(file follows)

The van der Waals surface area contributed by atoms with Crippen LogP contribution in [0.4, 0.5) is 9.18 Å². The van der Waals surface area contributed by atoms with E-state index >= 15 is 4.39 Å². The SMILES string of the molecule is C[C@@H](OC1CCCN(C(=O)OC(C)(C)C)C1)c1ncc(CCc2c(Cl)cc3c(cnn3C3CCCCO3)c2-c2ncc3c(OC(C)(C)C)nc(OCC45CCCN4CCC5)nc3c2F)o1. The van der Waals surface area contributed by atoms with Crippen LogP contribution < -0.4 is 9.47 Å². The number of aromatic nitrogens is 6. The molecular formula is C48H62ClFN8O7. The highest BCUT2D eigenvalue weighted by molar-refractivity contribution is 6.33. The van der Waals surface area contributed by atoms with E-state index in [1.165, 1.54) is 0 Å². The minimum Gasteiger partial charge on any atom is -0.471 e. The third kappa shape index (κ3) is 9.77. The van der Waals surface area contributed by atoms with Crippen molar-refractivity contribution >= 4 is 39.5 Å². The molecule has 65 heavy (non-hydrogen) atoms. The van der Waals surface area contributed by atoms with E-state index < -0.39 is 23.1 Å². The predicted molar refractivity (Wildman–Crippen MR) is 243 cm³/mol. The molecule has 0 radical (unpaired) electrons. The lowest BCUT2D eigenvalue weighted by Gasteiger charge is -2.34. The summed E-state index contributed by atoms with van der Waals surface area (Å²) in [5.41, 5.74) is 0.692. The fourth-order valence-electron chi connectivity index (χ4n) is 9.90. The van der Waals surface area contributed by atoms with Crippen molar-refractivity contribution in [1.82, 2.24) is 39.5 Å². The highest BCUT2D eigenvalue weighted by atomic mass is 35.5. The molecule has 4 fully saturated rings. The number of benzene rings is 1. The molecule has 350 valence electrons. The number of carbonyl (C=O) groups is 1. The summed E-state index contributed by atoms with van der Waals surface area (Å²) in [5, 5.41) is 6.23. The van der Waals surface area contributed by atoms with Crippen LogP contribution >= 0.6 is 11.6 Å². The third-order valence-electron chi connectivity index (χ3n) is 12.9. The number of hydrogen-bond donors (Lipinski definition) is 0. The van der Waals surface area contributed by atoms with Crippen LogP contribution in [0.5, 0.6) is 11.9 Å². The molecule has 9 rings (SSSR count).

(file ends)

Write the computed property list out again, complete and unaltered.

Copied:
The van der Waals surface area contributed by atoms with Crippen LogP contribution in [0.4, 0.5) is 9.18 Å². The van der Waals surface area contributed by atoms with E-state index >= 15 is 4.39 Å². The SMILES string of the molecule is C[C@@H](OC1CCCN(C(=O)OC(C)(C)C)C1)c1ncc(CCc2c(Cl)cc3c(cnn3C3CCCCO3)c2-c2ncc3c(OC(C)(C)C)nc(OCC45CCCN4CCC5)nc3c2F)o1. The van der Waals surface area contributed by atoms with Crippen LogP contribution < -0.4 is 9.47 Å². The number of aromatic nitrogens is 6. The molecular formula is C48H62ClFN8O7. The highest BCUT2D eigenvalue weighted by molar-refractivity contribution is 6.33. The van der Waals surface area contributed by atoms with E-state index in [1.165, 1.54) is 0 Å². The minimum Gasteiger partial charge on any atom is -0.471 e. The third kappa shape index (κ3) is 9.77. The van der Waals surface area contributed by atoms with Crippen molar-refractivity contribution >= 4 is 39.5 Å². The molecule has 65 heavy (non-hydrogen) atoms. The van der Waals surface area contributed by atoms with E-state index < -0.39 is 23.1 Å². The predicted molar refractivity (Wildman–Crippen MR) is 243 cm³/mol. The molecule has 0 radical (unpaired) electrons. The lowest BCUT2D eigenvalue weighted by Gasteiger charge is -2.34. The summed E-state index contributed by atoms with van der Waals surface area (Å²) in [5.41, 5.74) is 0.692. The fourth-order valence-electron chi connectivity index (χ4n) is 9.90. The van der Waals surface area contributed by atoms with Crippen molar-refractivity contribution in [1.82, 2.24) is 39.5 Å². The highest BCUT2D eigenvalue weighted by atomic mass is 35.5. The molecule has 4 fully saturated rings. The number of benzene rings is 1. The molecule has 350 valence electrons. The number of carbonyl (C=O) groups is 1. The summed E-state index contributed by atoms with van der Waals surface area (Å²) in [5, 5.41) is 6.23. The van der Waals surface area contributed by atoms with Crippen LogP contribution >= 0.6 is 11.6 Å². The third-order valence-electron chi connectivity index (χ3n) is 12.9. The number of hydrogen-bond donors (Lipinski definition) is 0. The van der Waals surface area contributed by atoms with Crippen LogP contribution in [0.5, 0.6) is 11.9 Å². The molecule has 9 rings (SSSR count).